Global Neuroscience: Accelerating Bain Science Discovery

This was a very interesting session highlighting the importance of international coordination and collaboration in order to achieve better management of experimental data generated by different neurolabs.
My understanding is that the group organizing the current AAAS session focuses mainly on animal models and how to exchange detailed brain imaging data from small rodents that can be used to calibrate brain models. Obviously, the ability to use multi-lab data to build realistic models of fundamental brain functions is crucial for the advancement of the field and it appears to me that it might be useful to articulate these efforts with the somewhat similar LORIS project, that is aiming at establishing protocols for the exchange of human brain imaging data to expand the empirical basis of fMRI studies. The complexity of the data is huge and there are important ethical issues associated with the exchange of human brain imaging data but the high cost of the research suggests that adequate data exchange across laboratories is the way to go.


Materials from the official AAAS 2019 program

Session’s abstract
Understanding how the brain works is one of today’s grand scientific challenges and has spurred a global explosion of growth in neuroscience. Countries around the world are investing in basic research and neurotechologies through large-scale projects in North America, Europe, Asia, and elsewhere. Many neuroscience researchers and research funders believe that a global effort is needed to allow for critical breakthroughs to maximize the impact of new discoveries, and to increase the return on investment in neuroscience research that will ultimately benefit society as a whole. In 2017, representatives from the world’s major brain projects made a formal declaration to establish an International Brain Initiativeto foster coordination and collaboration across these projects. This session highlights the outcomes of these large-scale investments and the impact of global collaborations. Speakers will present cutting-edge discoveries made possible by international collaborations, and explore the progress and challenges faced by both individual scientists and country specific initiatives, as they work across geographic and cultural divides.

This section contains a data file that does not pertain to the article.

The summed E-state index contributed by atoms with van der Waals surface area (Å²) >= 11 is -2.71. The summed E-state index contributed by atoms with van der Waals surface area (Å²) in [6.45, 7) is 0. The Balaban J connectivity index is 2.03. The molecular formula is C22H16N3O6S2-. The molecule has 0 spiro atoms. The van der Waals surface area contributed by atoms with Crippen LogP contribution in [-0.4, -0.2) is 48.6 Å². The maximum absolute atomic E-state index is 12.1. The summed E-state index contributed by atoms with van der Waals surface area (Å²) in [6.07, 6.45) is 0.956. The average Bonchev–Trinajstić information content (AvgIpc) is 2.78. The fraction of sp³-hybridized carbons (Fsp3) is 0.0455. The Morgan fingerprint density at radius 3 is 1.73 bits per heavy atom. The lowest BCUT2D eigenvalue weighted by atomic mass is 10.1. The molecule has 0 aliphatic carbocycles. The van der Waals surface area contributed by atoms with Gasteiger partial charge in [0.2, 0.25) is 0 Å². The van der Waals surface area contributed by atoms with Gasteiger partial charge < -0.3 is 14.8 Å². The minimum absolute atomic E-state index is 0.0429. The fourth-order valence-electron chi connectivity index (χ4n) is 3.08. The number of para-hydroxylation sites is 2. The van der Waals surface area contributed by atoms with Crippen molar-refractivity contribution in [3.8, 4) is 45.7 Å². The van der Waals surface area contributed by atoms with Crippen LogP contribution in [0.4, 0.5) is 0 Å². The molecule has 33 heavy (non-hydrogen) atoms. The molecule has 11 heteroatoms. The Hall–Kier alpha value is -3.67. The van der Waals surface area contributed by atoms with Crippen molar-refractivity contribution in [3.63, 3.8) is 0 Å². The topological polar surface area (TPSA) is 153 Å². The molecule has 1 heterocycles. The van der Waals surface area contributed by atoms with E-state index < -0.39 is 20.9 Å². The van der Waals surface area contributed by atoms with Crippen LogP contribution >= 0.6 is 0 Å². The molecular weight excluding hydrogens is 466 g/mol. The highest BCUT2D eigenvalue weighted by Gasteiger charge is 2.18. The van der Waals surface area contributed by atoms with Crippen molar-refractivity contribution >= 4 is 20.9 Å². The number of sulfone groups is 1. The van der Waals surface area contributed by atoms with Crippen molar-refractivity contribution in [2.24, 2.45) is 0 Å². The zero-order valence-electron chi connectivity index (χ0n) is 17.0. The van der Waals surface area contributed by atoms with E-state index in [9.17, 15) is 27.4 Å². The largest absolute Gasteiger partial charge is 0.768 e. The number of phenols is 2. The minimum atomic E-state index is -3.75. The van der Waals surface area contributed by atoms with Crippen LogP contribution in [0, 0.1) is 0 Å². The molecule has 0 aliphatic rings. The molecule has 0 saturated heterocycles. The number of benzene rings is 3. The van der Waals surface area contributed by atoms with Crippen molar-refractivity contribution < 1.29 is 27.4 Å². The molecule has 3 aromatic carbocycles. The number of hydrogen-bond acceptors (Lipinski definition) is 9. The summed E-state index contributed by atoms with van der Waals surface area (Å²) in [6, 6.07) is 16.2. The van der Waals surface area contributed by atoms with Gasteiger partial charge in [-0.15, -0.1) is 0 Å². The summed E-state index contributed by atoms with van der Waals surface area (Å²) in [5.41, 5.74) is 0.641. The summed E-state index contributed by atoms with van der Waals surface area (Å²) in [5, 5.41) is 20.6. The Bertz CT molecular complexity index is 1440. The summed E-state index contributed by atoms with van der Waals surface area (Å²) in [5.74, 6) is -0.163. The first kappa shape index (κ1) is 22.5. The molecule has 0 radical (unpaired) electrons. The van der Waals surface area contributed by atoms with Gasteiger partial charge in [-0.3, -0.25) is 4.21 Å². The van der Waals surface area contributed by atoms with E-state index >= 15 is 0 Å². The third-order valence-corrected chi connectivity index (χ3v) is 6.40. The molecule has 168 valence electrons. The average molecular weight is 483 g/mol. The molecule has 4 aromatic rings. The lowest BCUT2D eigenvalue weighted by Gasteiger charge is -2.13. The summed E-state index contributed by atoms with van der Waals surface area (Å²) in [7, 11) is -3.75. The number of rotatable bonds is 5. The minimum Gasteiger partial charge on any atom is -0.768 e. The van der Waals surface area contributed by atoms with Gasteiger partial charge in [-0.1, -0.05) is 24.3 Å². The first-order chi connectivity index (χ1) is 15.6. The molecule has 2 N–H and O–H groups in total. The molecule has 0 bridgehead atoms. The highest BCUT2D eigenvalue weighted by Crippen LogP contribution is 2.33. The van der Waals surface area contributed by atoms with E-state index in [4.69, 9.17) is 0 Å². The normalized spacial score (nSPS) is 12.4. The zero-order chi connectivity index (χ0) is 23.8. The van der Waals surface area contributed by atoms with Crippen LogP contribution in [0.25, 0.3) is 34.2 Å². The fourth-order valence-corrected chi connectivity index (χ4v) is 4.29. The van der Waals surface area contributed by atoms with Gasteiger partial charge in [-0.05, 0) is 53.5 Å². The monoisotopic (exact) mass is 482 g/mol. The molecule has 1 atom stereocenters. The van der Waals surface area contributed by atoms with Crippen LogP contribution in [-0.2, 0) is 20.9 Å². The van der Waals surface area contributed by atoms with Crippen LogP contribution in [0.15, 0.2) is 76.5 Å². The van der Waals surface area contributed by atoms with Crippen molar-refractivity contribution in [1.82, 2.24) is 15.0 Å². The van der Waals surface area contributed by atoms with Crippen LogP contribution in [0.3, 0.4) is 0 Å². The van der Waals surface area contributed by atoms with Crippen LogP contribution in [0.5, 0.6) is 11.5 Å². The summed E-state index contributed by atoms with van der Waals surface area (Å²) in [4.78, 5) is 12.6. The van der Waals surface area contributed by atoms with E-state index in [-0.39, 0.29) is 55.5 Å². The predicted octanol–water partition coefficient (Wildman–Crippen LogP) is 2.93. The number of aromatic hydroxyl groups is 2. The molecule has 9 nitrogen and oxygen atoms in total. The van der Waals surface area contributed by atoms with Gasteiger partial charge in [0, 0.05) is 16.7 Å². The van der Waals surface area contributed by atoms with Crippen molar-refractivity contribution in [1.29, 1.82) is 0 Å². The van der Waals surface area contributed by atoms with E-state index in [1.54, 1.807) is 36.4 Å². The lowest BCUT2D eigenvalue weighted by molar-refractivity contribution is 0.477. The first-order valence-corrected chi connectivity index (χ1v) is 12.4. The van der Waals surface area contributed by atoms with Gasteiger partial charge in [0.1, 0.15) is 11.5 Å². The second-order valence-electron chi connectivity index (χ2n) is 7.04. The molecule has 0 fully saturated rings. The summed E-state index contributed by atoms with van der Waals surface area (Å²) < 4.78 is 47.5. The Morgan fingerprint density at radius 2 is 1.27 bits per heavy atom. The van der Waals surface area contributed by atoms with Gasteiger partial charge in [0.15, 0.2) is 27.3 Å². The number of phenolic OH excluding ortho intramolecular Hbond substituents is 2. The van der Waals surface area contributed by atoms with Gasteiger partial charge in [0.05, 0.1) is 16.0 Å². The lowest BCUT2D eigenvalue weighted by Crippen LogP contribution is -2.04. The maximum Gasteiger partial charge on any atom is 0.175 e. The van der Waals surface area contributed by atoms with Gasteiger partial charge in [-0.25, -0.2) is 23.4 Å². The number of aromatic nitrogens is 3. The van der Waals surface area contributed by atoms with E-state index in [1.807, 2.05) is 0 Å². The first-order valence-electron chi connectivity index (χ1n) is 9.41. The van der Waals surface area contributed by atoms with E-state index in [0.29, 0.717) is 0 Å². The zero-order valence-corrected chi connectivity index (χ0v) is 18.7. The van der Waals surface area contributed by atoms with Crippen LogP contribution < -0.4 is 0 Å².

From the official AAAS 2019 program:
https://aaas.confex.com/aaas/2019/meetingapp.cgi/Session/21864

A new model for international collaboration i neuroscience

Dr. Michael Häusser is Professor of Neuroscience at University College London and the Facilitator of the International Brain Laboratory (IBL). Dr. Hausser will present the vision of IBL and describe progress towards its goal to enable experimentalists and theorists to work together to transcend boundaries between laboratories and countries in order to understand the neural basis of decisionmaking.
(https://aaas.confex.com/aaas/2019/meetingapp.cgi/Paper/24171)

Michael Häusser
Foto: Francisco de Lacerda

The Korea initiative and global collaboration

Dr. Sung-jin Jeong is the Director of the Brain Research Policy Center at the Korea Brain Research Institute. She has also been leading the effort to develop and launch the Korea Brain Initiative. Dr. Jeong will present on the scientific plan for the Korea Brain Initiative and opportunities for international collaboration.
(https://aaas.confex.com/aaas/2019/meetingapp.cgi/Paper/23905)

Sung-jin Jeong
Foto: Francisco de Lacerda

Toward circuit optogenetics

Dr. Valentina Emiliani is the Director of the Neurophotonics Laboratory at the Paris Descartes University and works at the interface of physics and biology. She develops novel microscopy techniques for neurophysiology, including a three-dimensional holographic illumination method used for manipulating individual neurons in circuits. Dr. Emiliani will present her cutting-edge advances and the necessary future developments in circuit optogenetics.
(https://aaas.confex.com/aaas/2019/meetingapp.cgi/Paper/23908)

Valentina Emiliani
Foto: Francisco de Lacerda
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AAAS 2019: Science Transcending Boudaries

Opening session

Over 1000 attendees have gathered and are now waiting for the AAAS 2019’s opening session to begin.

The very crowded ballroom where the opening session is about to start.

Welcome, prizes and speeches

The Philip Hague Abelson Prize for 2019 was given to Cato T. Laurencin.

Thomas J. Donohue, president and CEO of the U.S. Chamber of Commerce, spoke diplomatically about the importance of symbiotic cooperation between industrial and scientific partners, a much needed force to counter the current diverging forces.

Margaret A. Hamburg, AAAS President, was more direct to the point and contrasted J. F. Kennedy’s interest in promoting scientific development for the good of mankind with the current adminstration’s troubling uninterest for evidence-based decisions, ignorance of scientific facts and dangerous spreading of misconceptions that endanger people’s lives.

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AAAS 2019 in Washington DC is about to start

This morning at 07.00 it was still quiet. The registration for this year’s meeting of the American Association for the Advancement of Science opened later, at 07:30, but there was already at breakfast the usual vibrating atmosphere of engaged scientists.

Registration desks, still quiet this early